If bloggers, critics and voters are going to sacrifice that kind of relevancy, popularity and box office for reasons like, “I didn’t like the ending,” or because they say it’s too talky or it’s a procedural, it’s “homework” or whatever else, what then must we do? We must turn to what drives the other organ in the body: the heart.

If their hearts aren’t inclined towards rewarding a decade-long labor of love that resulted in a masterpiece, coming at the height of a notable American director’s long career, with the best performance of the year, and the best screenplay, there is no choice to but to once again try to figure out what will be merely the most well-liked movie across the board to win. Well-liked, as in, the heart want what it wants. Two years of this now means there’s no reason to expect them to stop now.

Les Misérables is about the student uprising LONG AFTER the French Revolution, the underclass unseating the monarchy in France. It’s about that, but many will also see it as a comment on our occupy movement, though markedly more violent and urgent. It is about that in the abstract. Unlike Lincoln, it does not dive into the conflict of the time but uses that conflict as a set piece for a rousing, emotional musical with a love story in it. There is no denying that it’s a rich vs. poor and there’s no denying that it, like Oliver, could be just what the people need to help heal the hurt now being felt all over the world, not just in America. Oliver won Best Picture in 1968, the same year that Robert F. Kennedy and Martin Luther King were shot.

However, Les Misérables is tricky because it is, in many ways, a bold experiment for film. Though many are familiar with the musical, there is the aspect of it being wall to wall singing with no breathing room for dialogue or traditional character development. Many believe that the Victor Hugo book gives it depth and gravitas and that the emotional response to it will drive it home to Best Picture. Tom Hooper would join an elite group of directors who’ve won Best Director and Best Picture for a musical. Robert Wise is one — he directed two musicals — Leo McCary who directed Going My Way and Milos Foreman, who directed Amadeus.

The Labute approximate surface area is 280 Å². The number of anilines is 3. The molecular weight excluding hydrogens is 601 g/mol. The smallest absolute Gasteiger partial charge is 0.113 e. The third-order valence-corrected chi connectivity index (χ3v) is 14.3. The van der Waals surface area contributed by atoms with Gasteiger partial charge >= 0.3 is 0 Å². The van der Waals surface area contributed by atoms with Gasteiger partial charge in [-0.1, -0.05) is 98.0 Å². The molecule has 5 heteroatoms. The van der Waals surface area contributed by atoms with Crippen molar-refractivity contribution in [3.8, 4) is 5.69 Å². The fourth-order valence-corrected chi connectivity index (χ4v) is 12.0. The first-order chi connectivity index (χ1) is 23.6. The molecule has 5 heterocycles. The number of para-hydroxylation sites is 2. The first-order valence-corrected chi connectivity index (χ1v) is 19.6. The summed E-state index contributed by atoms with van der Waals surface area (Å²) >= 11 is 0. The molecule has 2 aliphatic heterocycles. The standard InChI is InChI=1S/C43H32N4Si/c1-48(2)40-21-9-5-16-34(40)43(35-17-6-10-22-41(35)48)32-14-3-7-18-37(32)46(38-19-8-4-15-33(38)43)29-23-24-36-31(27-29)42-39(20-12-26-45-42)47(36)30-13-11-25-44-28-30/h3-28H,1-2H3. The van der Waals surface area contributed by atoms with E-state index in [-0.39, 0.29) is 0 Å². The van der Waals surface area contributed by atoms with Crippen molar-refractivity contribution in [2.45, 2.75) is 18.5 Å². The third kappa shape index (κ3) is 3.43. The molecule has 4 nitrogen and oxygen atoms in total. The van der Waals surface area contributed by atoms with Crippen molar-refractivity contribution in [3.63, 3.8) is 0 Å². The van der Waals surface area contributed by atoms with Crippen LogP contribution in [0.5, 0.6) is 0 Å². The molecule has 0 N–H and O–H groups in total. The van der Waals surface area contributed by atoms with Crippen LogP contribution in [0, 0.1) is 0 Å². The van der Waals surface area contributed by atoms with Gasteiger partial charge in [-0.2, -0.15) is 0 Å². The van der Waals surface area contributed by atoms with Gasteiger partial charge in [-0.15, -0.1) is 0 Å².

Although none of these were all singing musicals, last year was the first time a silent movie had won the Best Picture Oscar, in decades, much less one directed by a French person; precedents are made to be broken. But so far, Les Misérables as it’s the only film in the Best Picture race right now with not a single review online, which means that its appraisal could go either way. Oscar pundits are banking on rave reviews based on the stacked screenings over Thanksgiving weekend.

One of the best reviewed films of the year is Argo, which has made $100 million without breaking a sweat and, though entertaining, also reminds us of our “crippling” sanctions against Iran and the constant nuclear threat, which have gotten worse since Tony Mendez colluded with the Canadians to free the hostages in Iran. Though not directly related to the War on Terror Bush left us, there is no doubt that our relationships with Iran has only worsened since 9/11, and remains the primary bone of contention by Senator John McCain and others who wish to prove the Obama Presidency is bad for foreign relations. Since the events in Argo took place during the Carter administration, President Carter’s slandered memory also hangs over Argo like a ghostly reminder of bad things can get.